On a lot of South Carolina lakes the prolonged warm weather this fall has actually helped the bite – especially for anglers who want to fish shallow. Instead of starting to move deep bass have continued to hang around only a few feet of water, staying in more of a fall pattern than an early winter pattern. However, tournament bass fisherman Andy Wicker of Pomaria reports that Lake Monticello is not one of those lakes! On most lakes Andy agrees that a prolonged warm spell in the fall can be a good thing, but with an absence of shallow cover on Lake Monticello it’s not a blessing. Lake Monticello fish want to be feeding deep – nearly almost 20 feet plus – and Andy says a weird, long transition period to that bite isn’t ideal.
As a result Andy has been doing things in the last few weeks on Monticello to catch fish that he wouldn’t ordinarily plan on doing at this time of year, including dragging a big shakey head worm, a Texas-rigged worm and fishing a drop shot. These worm fish aren’t generally the quality he would expect on a spoon, however. Some fish have been in brushpiles, and with water temperatures in the high 60s even late into the fall he has even caught some fish on topwater lures.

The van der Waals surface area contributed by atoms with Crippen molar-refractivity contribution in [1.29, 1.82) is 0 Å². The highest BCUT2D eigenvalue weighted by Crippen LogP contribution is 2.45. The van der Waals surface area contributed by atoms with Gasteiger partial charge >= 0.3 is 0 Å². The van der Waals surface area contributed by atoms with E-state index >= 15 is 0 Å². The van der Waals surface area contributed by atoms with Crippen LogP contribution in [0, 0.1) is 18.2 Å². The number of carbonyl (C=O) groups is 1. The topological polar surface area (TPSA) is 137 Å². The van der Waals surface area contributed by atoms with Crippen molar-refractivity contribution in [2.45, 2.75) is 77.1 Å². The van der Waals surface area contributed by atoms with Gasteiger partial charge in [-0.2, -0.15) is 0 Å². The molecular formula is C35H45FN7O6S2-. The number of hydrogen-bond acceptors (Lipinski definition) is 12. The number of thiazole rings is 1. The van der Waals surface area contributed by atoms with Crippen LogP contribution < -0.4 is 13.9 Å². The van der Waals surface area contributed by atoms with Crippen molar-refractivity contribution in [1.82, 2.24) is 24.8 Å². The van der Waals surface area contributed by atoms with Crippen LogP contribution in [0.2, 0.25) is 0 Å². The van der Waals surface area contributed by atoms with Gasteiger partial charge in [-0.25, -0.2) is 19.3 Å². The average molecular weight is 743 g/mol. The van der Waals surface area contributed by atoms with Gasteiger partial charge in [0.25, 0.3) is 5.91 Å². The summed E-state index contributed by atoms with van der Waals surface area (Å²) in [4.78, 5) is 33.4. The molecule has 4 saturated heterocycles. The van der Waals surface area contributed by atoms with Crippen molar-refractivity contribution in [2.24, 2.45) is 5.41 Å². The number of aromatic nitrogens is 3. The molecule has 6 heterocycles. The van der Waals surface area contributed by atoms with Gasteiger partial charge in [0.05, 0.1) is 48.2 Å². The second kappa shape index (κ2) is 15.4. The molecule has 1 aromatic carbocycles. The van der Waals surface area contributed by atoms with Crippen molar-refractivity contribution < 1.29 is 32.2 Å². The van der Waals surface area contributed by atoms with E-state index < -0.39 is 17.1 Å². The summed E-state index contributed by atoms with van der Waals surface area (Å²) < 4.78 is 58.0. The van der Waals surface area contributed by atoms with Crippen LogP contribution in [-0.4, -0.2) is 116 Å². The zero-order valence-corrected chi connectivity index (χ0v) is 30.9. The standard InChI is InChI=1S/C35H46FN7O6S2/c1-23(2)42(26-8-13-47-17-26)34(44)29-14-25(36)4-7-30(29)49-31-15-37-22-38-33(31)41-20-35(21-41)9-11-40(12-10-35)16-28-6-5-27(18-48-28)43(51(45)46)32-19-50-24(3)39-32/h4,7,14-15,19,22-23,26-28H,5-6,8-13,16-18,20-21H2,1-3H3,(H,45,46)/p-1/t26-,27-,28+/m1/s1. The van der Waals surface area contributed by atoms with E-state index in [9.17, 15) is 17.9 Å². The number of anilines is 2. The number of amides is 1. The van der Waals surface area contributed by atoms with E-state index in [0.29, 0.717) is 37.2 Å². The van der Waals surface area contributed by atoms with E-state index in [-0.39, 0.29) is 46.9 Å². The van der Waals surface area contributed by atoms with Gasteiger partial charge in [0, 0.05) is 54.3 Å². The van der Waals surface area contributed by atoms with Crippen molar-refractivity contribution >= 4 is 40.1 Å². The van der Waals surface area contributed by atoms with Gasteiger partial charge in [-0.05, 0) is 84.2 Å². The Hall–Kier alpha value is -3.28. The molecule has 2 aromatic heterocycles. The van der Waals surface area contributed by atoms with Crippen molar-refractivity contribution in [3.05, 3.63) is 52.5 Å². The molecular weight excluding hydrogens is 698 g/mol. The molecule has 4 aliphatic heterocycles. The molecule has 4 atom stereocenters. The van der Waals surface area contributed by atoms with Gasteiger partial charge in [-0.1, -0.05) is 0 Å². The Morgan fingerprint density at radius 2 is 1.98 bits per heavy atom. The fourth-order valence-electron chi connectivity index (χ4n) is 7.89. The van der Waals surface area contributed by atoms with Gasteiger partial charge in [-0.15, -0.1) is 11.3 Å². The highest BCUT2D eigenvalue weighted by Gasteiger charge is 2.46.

Luckily, Andy says all that is about to change! Lake Monticello bass fishing “is about to get good,” as dropping air and water temperatures will turn on the jigging spoon bite. Andy usually encounters the best spoon bite right after a cold snap, when threadfin shad will get sluggish and later in the winter even die. Bait schools can be detected on the graph as well as spotted by watching bird activity, and fish will be around bait in the wide range of 25-60 feet of water. But while fish will be caught across that entire depth range and even outside of it, 30-40 feet will the be key depth. Look for fish in their typical “holes” off long tapering points and around humps, and fish will also be found schooled up in channels and gullies. A lot of different spoons will catch fish, and Andy will fish Berry and War Eagle brands among others. The water is usually so clear that he shies away from bright colors and usually fishes silver, white, chrome and other “natural,” shad colored baits. Anglers jigging spoons will also catch white perch, and should not be shocked to jig up a catfish.
Speaking of catfish, Captain Chris Simpson (864-992-2352) reports that the free-line drifting bite for smaller catfish has slowed down significantly, but the bite for big fish should get better and better as temperatures continue to drop. For now Chris rates the bite as “fair to good” and advises anchoring on humps that top out in 20-40 feet of water that are surrounded by 60-80 feet. There is also some pretty good activity back in the coves in 40-50 feet of water, particularly in areas where there is a lot of visible bird action and in turn bait on the bottom. Drifting is not completely done but it’s getting pretty slow. Cut white perch and gizzard shad are both working equally well – unlike earlier this fall Chris is not finding a clear preference for either bait. Anglers who want to target small catfish will catch fish on really small pieces of cut herring, but they should not expect “summer numbers.”